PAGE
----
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Bali Contemplations - Who am I?

25/10/18



Driving in Canggu, on the popular shortcut road to the picturesque beach club ‘The Lawn’, my Grab driver made an interesting comment. “This is one of the most dangerous roads in the world”, he said. “I can see why it’s dangerous. I imagine there are a lot of accidents here”, I replied. And then the comment…” Yes, it’s mainly your people who aren’t used to the road who have accidents here”, he said with a friendly but cheeky smile. This got me thinking. “Your people”? Who exactly are my people? A few minutes earlier we had established that I was not from America or Jamaica but rather I was from Australia. I had explained to him that my roots are Zambian, but I have spent most of my life living in Australia. Bali, being so close to Australia, is the chosen holiday destination for many Australians especially those of us living in Western Australia. And so naturally his comment “your people” was a reference to Australians.


Upon reflection I ask the question who am I really? How do I identify? We live in a world where individuals are exercising their volitional capacity more than ever and even decide how they choose to identify from a gender perspective. Am I who my birth certificate or passport says I am? Am I defined by my accent? Or is it perhaps my occupation that defines me? or am I essentially who others think or say I am? Born in Zambia, I moved to London with my family within a few months where I spent the first 4 years of my life. We went back to Zambia where I lived for 9 years, and at the age of 13 moved to Sydney where we lived for 4 years. We moved back to Zambia and after 4 years I finally migrated to Perth where I have lived for the last 20 years or so. This exposure to different cultures makes the question of #identity a poignant one.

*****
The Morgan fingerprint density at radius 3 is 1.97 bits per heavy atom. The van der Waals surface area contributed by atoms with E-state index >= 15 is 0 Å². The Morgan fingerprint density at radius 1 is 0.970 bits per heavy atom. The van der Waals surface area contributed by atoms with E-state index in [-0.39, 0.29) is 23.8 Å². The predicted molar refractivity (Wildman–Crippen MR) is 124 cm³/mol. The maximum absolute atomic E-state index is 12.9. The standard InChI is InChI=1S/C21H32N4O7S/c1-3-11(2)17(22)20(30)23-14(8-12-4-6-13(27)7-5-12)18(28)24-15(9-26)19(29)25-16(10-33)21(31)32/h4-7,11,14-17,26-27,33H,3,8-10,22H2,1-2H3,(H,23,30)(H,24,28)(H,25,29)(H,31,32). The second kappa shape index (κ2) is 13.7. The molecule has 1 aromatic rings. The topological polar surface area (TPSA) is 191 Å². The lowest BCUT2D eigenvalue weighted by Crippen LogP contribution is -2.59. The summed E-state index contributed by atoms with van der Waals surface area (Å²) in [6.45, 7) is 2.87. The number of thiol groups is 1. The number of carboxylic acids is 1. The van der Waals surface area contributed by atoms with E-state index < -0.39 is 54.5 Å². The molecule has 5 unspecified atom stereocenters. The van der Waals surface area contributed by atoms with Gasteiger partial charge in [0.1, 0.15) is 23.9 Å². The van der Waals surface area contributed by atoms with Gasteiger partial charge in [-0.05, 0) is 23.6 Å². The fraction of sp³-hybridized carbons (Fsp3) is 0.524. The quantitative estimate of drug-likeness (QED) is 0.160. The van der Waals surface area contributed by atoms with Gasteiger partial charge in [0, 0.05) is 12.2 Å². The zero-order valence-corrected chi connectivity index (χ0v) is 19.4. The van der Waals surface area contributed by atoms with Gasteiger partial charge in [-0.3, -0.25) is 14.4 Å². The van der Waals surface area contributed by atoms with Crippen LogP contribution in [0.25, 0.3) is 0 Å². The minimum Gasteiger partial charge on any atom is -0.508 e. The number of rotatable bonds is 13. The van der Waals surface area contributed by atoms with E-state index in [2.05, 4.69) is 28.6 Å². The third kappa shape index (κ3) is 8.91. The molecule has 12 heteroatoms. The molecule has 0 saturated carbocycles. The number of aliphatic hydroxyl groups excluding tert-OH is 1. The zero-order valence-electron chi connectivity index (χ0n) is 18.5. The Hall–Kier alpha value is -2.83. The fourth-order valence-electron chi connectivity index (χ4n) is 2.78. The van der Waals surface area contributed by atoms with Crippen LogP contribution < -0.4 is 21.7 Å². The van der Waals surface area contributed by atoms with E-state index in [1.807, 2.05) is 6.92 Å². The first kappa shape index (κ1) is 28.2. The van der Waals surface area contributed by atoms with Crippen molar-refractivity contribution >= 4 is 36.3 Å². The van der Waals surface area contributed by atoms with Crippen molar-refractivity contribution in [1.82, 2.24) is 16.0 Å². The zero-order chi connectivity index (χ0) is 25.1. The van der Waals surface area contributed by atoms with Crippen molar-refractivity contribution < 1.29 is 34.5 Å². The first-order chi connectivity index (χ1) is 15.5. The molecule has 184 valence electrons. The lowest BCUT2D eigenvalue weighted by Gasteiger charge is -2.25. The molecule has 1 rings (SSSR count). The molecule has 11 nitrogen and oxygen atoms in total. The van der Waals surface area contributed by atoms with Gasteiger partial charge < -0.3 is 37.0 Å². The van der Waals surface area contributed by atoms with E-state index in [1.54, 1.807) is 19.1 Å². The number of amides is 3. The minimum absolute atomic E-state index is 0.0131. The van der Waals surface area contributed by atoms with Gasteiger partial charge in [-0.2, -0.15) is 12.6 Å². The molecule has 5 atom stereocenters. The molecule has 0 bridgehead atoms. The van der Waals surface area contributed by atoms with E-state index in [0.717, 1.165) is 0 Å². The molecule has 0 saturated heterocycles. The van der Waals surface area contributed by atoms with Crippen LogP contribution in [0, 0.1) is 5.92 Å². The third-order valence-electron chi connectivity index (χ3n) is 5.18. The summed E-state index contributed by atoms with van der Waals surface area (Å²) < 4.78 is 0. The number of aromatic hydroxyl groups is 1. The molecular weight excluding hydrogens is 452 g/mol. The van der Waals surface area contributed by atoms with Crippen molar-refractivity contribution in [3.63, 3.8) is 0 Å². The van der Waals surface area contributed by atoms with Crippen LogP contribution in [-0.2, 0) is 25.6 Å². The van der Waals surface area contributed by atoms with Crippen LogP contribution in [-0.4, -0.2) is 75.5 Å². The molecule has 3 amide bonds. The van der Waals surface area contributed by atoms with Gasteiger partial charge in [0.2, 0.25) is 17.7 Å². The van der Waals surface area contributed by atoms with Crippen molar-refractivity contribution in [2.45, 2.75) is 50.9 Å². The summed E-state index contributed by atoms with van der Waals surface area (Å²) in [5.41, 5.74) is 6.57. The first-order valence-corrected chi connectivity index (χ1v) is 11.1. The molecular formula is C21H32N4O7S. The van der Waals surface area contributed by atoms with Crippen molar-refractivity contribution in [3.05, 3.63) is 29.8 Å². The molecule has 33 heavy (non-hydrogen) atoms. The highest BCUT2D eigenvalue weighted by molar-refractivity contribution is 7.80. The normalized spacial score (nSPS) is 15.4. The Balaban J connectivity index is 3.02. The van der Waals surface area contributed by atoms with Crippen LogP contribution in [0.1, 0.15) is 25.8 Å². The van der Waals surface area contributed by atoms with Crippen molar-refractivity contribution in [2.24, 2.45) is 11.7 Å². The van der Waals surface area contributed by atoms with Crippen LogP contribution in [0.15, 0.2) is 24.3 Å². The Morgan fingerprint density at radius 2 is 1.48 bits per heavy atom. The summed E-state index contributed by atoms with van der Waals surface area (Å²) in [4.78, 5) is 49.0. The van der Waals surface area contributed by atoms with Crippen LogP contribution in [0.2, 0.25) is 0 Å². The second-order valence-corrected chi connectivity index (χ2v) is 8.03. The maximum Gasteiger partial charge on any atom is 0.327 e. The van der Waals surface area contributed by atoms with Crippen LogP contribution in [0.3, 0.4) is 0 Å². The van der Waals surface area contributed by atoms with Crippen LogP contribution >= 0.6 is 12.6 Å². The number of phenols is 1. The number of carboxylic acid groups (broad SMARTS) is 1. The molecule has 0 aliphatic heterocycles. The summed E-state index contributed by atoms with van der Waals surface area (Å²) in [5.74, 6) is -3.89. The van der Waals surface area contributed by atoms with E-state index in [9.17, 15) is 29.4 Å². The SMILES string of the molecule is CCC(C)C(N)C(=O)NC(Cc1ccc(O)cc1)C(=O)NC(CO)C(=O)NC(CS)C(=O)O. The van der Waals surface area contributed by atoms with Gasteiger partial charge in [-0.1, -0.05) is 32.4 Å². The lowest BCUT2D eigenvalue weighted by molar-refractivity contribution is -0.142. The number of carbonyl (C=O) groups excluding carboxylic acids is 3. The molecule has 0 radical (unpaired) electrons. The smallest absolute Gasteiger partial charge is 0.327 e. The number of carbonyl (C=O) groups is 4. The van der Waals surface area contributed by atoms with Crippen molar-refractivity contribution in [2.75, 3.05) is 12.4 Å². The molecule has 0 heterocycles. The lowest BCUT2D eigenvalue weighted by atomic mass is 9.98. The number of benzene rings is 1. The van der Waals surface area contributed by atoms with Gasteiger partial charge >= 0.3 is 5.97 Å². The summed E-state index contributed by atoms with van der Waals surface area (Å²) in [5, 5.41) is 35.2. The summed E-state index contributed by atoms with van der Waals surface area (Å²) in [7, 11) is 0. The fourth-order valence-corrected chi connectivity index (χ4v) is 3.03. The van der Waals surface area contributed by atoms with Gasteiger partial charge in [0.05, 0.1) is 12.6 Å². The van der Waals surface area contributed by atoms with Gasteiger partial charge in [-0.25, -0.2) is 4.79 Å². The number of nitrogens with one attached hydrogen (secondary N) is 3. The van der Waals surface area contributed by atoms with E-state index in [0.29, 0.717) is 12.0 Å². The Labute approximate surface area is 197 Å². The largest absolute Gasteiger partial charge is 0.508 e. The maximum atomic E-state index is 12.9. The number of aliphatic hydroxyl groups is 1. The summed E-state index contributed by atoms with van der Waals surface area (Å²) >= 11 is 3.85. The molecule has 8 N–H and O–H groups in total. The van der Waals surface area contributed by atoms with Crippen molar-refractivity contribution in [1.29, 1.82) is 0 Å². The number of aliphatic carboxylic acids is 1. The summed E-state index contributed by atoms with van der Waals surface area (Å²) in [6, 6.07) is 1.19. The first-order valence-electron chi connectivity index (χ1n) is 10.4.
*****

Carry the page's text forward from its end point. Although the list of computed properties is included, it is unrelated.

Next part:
I feel very Zambian, although some would argue that I’m not quite Zambian enough. Statements such as “you’re not really that Zambian” or “you’re pretty much Aussie” are ones I hear often. So how do I identify? Who am I? I made a choice to identify relationally. What does that mean? Well basically it means that who I am is always determined by my significant #relationships. Consequently, I am a son, I am a brother, I am a friend and last but certainly not least, I am a father. In defining myself this way I am able to quarantine myself from the impact of other people’s opinions regarding who I am. When others seek to categorise me based on my job, accent, ethnicity, passport etc., I am able to draw on the fact that despite those things being a part of my life, those attributes DO NOT define who I am. It also means there is no room for failure, from an identity perspective. I could fall short at times in all my relationships, but it doesn’t change the fact that those relationships exist. Even when I am not the best father I am still a father. As a son or brother, I may be considerably disappointing and yet I remain a son and brother. Identity for me is a state of being and is not determined by my actions or choices. In other words, I am because I am, not because of what I do. And so ‘my people’ are fundamentally those with whom I have relationships.


Relationships are critical to who we are as humans. I wonder whether that is why broken relationships can be so difficult to navigate. I wonder if that helps us understand something of the magnitude of the impact a severed significant relationship can have on us. Is it no wonder people commonly speak about feeling lost after the dissolution of a relationship or even of not knowing who they are anymore? I have witnessed people experiencing major sadness and even #depression after being blocked or unfriended on social media, partners who are thrown into states of panic, #anxiety and anger over a social media ‘relationship status’. I wonder how different society would be if we were more concerned when we meet people for the first time NOT in what they do but who they are.

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